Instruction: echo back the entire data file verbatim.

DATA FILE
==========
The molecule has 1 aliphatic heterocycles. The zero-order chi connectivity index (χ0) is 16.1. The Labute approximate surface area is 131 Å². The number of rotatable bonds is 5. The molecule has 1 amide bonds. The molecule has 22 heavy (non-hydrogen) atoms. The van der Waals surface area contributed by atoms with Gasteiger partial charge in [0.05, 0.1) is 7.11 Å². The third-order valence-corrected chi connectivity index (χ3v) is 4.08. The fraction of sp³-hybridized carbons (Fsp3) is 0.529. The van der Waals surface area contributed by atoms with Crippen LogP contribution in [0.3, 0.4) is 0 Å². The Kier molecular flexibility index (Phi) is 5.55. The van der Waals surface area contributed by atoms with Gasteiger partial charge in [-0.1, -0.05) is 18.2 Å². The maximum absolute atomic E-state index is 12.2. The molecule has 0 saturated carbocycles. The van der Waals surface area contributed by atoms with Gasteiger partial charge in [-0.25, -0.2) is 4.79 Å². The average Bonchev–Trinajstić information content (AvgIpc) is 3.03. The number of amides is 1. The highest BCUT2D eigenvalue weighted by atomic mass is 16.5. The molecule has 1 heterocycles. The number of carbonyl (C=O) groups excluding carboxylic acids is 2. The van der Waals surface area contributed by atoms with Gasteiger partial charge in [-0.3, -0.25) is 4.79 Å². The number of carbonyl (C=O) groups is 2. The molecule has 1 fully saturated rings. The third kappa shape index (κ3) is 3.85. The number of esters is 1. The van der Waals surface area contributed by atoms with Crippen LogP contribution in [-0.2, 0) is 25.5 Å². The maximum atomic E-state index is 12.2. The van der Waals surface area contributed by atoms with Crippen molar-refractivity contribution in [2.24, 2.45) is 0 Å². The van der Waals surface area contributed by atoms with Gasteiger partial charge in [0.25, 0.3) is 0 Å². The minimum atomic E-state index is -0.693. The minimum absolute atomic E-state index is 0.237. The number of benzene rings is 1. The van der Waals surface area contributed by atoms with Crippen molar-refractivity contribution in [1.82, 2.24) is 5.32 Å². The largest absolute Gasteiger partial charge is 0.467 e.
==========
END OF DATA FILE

The molecule has 1 aliphatic heterocycles. The zero-order chi connectivity index (χ0) is 16.1. The Labute approximate surface area is 131 Å². The number of rotatable bonds is 5. The molecule has 1 amide bonds. The molecule has 22 heavy (non-hydrogen) atoms. The van der Waals surface area contributed by atoms with Gasteiger partial charge in [0.05, 0.1) is 7.11 Å². The third-order valence-corrected chi connectivity index (χ3v) is 4.08. The fraction of sp³-hybridized carbons (Fsp3) is 0.529. The van der Waals surface area contributed by atoms with Crippen LogP contribution in [0.3, 0.4) is 0 Å². The Kier molecular flexibility index (Phi) is 5.55. The van der Waals surface area contributed by atoms with Gasteiger partial charge in [-0.1, -0.05) is 18.2 Å². The maximum absolute atomic E-state index is 12.2. The molecule has 0 saturated carbocycles. The van der Waals surface area contributed by atoms with Gasteiger partial charge in [-0.25, -0.2) is 4.79 Å². The average Bonchev–Trinajstić information content (AvgIpc) is 3.03. The number of amides is 1. The highest BCUT2D eigenvalue weighted by atomic mass is 16.5. The molecule has 1 heterocycles. The number of carbonyl (C=O) groups excluding carboxylic acids is 2. The van der Waals surface area contributed by atoms with Gasteiger partial charge in [-0.3, -0.25) is 4.79 Å². The number of carbonyl (C=O) groups is 2. The molecule has 1 fully saturated rings. The third kappa shape index (κ3) is 3.85. The number of esters is 1. The van der Waals surface area contributed by atoms with Crippen LogP contribution in [-0.2, 0) is 25.5 Å². The maximum atomic E-state index is 12.2. The van der Waals surface area contributed by atoms with Crippen molar-refractivity contribution in [2.24, 2.45) is 0 Å². The van der Waals surface area contributed by atoms with Gasteiger partial charge in [0.25, 0.3) is 0 Å². The minimum atomic E-state index is -0.693. The minimum absolute atomic E-state index is 0.237. The number of benzene rings is 1. The van der Waals surface area contributed by atoms with Crippen molar-refractivity contribution in [1.82, 2.24) is 5.32 Å². The largest absolute Gasteiger partial charge is 0.467 e.